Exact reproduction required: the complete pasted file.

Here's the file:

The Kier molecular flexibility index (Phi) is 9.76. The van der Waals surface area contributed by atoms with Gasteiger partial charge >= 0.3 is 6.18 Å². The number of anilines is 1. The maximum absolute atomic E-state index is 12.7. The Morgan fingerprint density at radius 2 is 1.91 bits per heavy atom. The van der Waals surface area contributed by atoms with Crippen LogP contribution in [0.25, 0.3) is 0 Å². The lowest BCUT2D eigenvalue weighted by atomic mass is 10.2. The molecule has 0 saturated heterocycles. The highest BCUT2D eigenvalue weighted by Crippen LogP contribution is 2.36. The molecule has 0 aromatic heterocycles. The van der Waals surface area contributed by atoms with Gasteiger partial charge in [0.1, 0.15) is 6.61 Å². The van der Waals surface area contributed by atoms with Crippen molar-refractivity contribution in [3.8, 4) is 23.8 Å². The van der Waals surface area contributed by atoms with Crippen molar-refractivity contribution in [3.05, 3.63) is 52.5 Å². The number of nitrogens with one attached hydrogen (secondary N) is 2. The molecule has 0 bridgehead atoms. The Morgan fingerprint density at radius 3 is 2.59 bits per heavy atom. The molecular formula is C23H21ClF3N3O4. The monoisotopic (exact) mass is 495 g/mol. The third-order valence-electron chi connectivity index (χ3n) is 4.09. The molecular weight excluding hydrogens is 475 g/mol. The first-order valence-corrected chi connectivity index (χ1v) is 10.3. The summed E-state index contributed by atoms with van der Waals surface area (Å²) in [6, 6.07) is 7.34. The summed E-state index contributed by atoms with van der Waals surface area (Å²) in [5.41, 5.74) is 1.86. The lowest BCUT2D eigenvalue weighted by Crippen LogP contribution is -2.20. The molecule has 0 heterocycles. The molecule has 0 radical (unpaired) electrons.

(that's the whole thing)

The Kier molecular flexibility index (Phi) is 9.76. The van der Waals surface area contributed by atoms with Gasteiger partial charge >= 0.3 is 6.18 Å². The number of anilines is 1. The maximum absolute atomic E-state index is 12.7. The Morgan fingerprint density at radius 2 is 1.91 bits per heavy atom. The van der Waals surface area contributed by atoms with Crippen LogP contribution in [0.25, 0.3) is 0 Å². The lowest BCUT2D eigenvalue weighted by atomic mass is 10.2. The molecule has 0 saturated heterocycles. The highest BCUT2D eigenvalue weighted by Crippen LogP contribution is 2.36. The molecule has 0 aromatic heterocycles. The van der Waals surface area contributed by atoms with Gasteiger partial charge in [0.1, 0.15) is 6.61 Å². The van der Waals surface area contributed by atoms with Crippen molar-refractivity contribution in [3.8, 4) is 23.8 Å². The van der Waals surface area contributed by atoms with Crippen molar-refractivity contribution in [3.05, 3.63) is 52.5 Å². The number of nitrogens with one attached hydrogen (secondary N) is 2. The molecule has 0 bridgehead atoms. The Morgan fingerprint density at radius 3 is 2.59 bits per heavy atom. The molecular formula is C23H21ClF3N3O4. The monoisotopic (exact) mass is 495 g/mol. The third-order valence-electron chi connectivity index (χ3n) is 4.09. The molecular weight excluding hydrogens is 475 g/mol. The first-order valence-corrected chi connectivity index (χ1v) is 10.3. The summed E-state index contributed by atoms with van der Waals surface area (Å²) in [6, 6.07) is 7.34. The summed E-state index contributed by atoms with van der Waals surface area (Å²) in [5.41, 5.74) is 1.86. The lowest BCUT2D eigenvalue weighted by Crippen LogP contribution is -2.20. The molecule has 0 heterocycles. The molecule has 0 radical (unpaired) electrons.